Biography & Career Highlights
Following a childhood spent partly in Germany and Iran, Brian Inglis (b. Münster, 1969) studied music at the University of Durham and composition at City University, London – his MA was awarded in 1993 (along with the Worshipful Company of Cordwainers’ Prize), and his PhD in 1999. His principal teachers were John Casken and Roger Redgate (Durham); Simon Holt and Rhian Samuel (City). Outside academia, he has attended the Dartington International Summer School (studying with Stephen Montague and Miguel Mera), Aberystwyth’s Musicfest (studying with John Metcalfe) and the Dundaga Workshop (Latvia) in 2004 where he was interviewed for Latvian TV.
Brian first came to attention as a composer when his Responsory – a setting of words by Hildegard of Bingen – was performed at the 1992 Huddersfield Festival. Further Hildegard settings followed, culminating in an opera about her life – Hildegard von Bingen (1997) – part of which was included in Brian’s doctoral submission. Another early interest was the poetry of the First World War, which was combined with Brian’s Hildegardian concerns in the oratorio Visions of Sorrow and Joy (1998-9): a commission from Bath Choral Society sponsored by Making Music’s pilot ‘Adopt a Composer’ scheme, mentored by Diana Burrell. Brian’s music has also been heard at the Sonorities festival (Belfast, 1997) and the South Bank Centre’s Birtwistle festival (2004).
A composer with Celtic connections, Brian lived in Wales from 1997-1999. In 1999 he was chosen for a commission to celebrate the Millennium in Wales, leading to the composition of Jubilee Prayer (setting texts from Leviticus and Davydd ap Gwilym) performed at Cardiff’s Tabernacl and broadcast on BBC2, Radio Wales and Radio Cymru in 2000. His music has also been broadcast on BBC radios 1 and 3, Resonance FM (London) and Bayern 2 (Germany).
A keen collaborator across generic boundaries, from 2003 to 2007 Brian was a member of the band Hicks Milligan-Prophecy (signed to Atomicduster Records), supporting The Fall and Alabama 3 and appearing at festivals in the UK (Secret Garden Party) and Sweden (I Kärlekens Namn). He has collaborated with singer-songwriter Tim Holehouse, arranging strings for and playing the piano on the album From the Dawn Chorus (2007). From 2006 to 2010 he also worked occasionally with ‘nonsense facilitators’ Lost and Found, accompanying their Helium Choir performances at Bestival and Spitalfields Christmas festivals and on Rob da Bank’s Radio 1 show.
Having collaborated with the artist Derek Shiel on a work with spiritual themes for Gallery Oldham (Manchester) and the Guildford International Music Festival, a commission for Shiel’s sound sculptures was premièred by Sarah Leonard and Sculpted Sound at the Central School of Speech and Drama (April 2009) to celebrate the centenary of Marinetti’s Futurist Manifesto.
In 2008 and 2009, the one-woman opera The Song of Margery Kempe was given its concert première by Loré Lixenberg at the Tête-à-Tête opera festival (Riverside Studios, Hammersmith, London) supported by the Bliss Trust/PRS Foundation – (2009 production designed by Paul Burgess). Brian’s third opera, The Break-Up, a six-word operatic miniature written for the Warehouse Ensemble was performed at the 2011 Tête-à-Tête festival.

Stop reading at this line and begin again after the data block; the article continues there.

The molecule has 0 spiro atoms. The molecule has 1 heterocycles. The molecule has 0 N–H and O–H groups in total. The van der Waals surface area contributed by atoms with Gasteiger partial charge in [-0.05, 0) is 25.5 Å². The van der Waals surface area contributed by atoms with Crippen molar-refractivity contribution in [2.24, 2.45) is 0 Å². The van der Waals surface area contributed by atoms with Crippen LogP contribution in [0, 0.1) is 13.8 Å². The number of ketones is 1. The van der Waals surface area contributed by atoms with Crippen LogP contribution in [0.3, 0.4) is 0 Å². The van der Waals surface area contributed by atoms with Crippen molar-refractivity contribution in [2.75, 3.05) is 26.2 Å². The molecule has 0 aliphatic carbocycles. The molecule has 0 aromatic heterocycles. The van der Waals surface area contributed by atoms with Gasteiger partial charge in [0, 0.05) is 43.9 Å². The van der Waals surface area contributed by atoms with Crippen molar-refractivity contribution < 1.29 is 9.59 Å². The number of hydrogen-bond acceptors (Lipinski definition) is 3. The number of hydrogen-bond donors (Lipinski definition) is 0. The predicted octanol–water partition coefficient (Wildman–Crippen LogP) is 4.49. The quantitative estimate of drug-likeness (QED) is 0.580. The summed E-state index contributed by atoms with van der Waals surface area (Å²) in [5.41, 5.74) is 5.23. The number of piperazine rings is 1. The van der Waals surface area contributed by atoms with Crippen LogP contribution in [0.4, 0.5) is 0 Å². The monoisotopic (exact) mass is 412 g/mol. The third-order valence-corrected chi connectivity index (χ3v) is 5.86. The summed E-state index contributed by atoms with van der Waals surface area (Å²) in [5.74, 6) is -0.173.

In February 2009 Brian curated Gabriel Prokofiev’s groundbreaking classical club night Nonclassical at the Macbeth, Hoxton (London), and in the summer of the same year he spent time as Composer-in-Residence at the International Centre for Composers in Visby, Gotland (Sweden). Recent work includes a commission for all-girl recorder ensemble Consortium5, Burmese Pictures, which toured across the UK between 2010 and 2012 (taking in the Deal Festival, Spitalfields Festival and Oxfordshire’s Truck Festival along the way) and was released on the Nonclassical record label (NONCLSS 008) in 2011.
Brian’s most recent large-scale commission is Highbury Fields, a cantata for chorus and orchestra written in collaboration with lyricist Charles Hart, (The Phantom of the Opera, Aspects of Love, Love Never Dies), premièred at London’s Cadogan Hall in June 2013 to celebrate the 40th anniversary of the Islington Choral Society. His Concerto for Piano Solo, in honour of the bicentenary of the birth of French composer Charles-Valentin Alkan, was premièred by Gabriel Keen at the 2nd Stoke Newington Contemporary Music Festival in November 2013.
A lecturer at Middlesex University, Brian has also worked in teaching, music publishing and performing right administration. He is a writer of articles, programme notes, profiles, marketing copy and reviews for organisations including the BBC (BBC Concert Orchestra, BBC Symphony Orchestra, Proms), the PRS magazine M and the contemporary music journal Tempo. Brian is a Trustee of the Hildegard Network UK and of Nonclassical, and a founder of the Stoke Newington Contemporary Music Festival.